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Fiction writers have long postulated the emergence of intelligent molecules a billionth of a metre in diameter that determine their own shape in order to best serve their structural purpose. Two engineers at University College London have evolved mass production of materials into customisation to make this reality.

Working at the millimetre - rather than the nanometre - scale, architect and research engineer Sean Hanna and roboticist and computer scientist Siavash Haroun Mahdavi have developed evolutionary algorithms that create self-supporting forms that adapt themselves to maximise strength while minimising weight.

They have combined this with cutting-edge rapid prototyping technology (stereolithography) to generate a 3D scale model from a digital image using a low-powered laser to 'cure' photosensitive polymers. They also use laser sintering, which melts thin layers of a polymer-and-sand powder with a CO 2 laser.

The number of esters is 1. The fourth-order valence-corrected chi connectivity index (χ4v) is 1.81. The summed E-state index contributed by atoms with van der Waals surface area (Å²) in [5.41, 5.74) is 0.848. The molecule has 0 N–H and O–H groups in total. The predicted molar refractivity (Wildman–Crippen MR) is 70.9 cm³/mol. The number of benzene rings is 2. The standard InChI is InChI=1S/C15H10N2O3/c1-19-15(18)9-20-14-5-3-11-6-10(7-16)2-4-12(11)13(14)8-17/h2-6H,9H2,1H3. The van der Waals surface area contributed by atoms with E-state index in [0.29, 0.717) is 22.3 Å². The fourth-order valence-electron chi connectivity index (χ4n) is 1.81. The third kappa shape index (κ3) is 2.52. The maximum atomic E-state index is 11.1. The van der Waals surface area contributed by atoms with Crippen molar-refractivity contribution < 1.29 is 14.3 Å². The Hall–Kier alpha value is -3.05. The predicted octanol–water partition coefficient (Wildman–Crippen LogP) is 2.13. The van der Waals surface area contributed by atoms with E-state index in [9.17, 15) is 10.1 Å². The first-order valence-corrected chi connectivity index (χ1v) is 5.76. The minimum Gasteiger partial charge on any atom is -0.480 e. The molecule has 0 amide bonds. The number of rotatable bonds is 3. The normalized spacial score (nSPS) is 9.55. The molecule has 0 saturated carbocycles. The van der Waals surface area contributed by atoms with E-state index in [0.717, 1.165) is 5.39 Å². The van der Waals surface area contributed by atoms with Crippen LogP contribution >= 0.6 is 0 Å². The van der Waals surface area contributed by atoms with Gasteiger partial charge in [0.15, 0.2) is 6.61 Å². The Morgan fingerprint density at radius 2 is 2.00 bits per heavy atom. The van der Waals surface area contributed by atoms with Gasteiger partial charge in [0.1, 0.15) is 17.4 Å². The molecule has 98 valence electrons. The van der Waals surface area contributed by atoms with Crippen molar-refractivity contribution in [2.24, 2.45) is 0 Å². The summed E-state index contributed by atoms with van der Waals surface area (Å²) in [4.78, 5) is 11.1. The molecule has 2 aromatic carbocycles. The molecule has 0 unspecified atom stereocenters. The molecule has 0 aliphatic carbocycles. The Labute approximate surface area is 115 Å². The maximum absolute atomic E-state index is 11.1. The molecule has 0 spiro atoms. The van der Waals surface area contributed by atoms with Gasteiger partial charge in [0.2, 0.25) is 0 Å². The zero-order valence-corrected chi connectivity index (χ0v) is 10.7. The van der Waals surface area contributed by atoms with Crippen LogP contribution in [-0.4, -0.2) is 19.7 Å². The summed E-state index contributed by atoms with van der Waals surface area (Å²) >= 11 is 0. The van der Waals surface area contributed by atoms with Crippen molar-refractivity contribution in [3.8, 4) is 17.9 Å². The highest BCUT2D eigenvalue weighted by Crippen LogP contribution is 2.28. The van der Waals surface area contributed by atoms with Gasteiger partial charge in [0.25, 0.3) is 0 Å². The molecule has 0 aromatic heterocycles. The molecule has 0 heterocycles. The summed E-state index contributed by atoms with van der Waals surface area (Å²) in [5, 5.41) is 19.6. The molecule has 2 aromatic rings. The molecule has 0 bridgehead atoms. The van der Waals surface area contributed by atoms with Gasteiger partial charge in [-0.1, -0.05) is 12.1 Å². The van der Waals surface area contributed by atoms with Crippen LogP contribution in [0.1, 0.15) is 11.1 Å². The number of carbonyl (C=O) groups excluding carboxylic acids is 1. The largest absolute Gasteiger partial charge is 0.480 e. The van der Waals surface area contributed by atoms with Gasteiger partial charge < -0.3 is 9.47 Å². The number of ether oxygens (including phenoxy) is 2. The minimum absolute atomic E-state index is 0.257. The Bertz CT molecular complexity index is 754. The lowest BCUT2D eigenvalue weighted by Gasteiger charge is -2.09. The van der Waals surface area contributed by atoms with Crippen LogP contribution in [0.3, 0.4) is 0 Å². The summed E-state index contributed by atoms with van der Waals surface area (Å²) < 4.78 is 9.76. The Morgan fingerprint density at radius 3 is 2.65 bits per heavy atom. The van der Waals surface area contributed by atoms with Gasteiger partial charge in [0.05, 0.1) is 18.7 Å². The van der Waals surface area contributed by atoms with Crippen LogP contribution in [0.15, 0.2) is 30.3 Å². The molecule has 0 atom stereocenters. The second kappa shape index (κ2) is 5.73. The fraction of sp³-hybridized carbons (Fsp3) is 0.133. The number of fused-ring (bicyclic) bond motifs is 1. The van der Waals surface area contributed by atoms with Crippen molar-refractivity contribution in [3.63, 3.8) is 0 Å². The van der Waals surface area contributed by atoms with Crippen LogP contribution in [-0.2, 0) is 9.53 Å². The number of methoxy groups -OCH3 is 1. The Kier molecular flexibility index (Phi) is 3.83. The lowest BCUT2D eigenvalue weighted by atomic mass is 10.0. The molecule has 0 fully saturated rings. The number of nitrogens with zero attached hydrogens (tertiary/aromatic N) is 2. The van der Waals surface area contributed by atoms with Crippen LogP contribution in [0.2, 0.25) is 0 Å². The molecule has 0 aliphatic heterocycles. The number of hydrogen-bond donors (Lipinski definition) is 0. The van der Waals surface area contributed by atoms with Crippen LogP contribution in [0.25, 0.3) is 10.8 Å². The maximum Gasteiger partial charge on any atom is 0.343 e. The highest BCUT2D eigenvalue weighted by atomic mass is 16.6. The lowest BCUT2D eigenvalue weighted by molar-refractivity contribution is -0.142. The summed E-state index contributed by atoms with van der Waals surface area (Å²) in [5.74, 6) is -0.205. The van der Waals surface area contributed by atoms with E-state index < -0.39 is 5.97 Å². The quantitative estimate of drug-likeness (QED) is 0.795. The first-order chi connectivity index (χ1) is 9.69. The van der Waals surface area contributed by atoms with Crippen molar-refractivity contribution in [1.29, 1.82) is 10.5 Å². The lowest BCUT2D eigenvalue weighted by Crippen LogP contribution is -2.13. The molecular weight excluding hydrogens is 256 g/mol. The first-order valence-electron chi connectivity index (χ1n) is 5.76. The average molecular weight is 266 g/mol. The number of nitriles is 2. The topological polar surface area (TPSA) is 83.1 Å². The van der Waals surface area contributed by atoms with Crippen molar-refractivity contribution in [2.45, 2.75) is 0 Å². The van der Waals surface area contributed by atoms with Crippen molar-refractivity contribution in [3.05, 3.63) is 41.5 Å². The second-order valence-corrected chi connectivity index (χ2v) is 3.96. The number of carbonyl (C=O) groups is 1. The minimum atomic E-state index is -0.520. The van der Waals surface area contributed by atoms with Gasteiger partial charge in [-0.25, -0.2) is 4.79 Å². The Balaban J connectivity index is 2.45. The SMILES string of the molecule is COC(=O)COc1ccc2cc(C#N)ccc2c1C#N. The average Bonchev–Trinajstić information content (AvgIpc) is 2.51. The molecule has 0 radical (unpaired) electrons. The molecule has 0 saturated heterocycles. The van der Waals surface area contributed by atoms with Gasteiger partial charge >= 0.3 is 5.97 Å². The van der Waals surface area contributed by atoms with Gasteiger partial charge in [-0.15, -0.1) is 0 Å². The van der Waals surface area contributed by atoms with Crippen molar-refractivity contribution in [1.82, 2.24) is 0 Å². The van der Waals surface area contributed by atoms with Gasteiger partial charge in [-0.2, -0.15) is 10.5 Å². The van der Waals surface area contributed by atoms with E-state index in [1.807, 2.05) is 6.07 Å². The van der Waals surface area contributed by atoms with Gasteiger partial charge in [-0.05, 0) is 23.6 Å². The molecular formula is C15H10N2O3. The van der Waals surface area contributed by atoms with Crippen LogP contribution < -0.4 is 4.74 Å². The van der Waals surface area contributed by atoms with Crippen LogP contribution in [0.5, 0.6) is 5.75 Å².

Structural optimisation is nothing new to architecture, which deals with structures containing hundreds or thousands of members. For example, the British Museum has about 5,000 elements to it.

'You consider each element linearly, calculating how it would behave given certain loading conditions and determine what the stresses will be, ' says Hanna. 'Using an analysis loop you can change it and gradually improve it. But if you want to make something that goes into a larger scale, with millions of members, as big as you want it to be, the computation time to optimise it goes up exponentially.'

Accordingly, Hanna and Mahdavi have built a simulation imbuing molecules with a modicum of intelligence. Explains Hanna: 'It lets each molecule look at the overall loading demands or stress at that particular point and then adjusts its form.' Their work closely approximates the way nature produces organic building blocks. 'Draw the analogy with bone, or wood, ' says Hanna. 'Wood is very strong because of the arrangement of fibres. The tree distributes the fibres in a way that's optimal to carry the forces it has to support. The ends of a bone are denser than its interior as that's the most efficient way of carrying a load.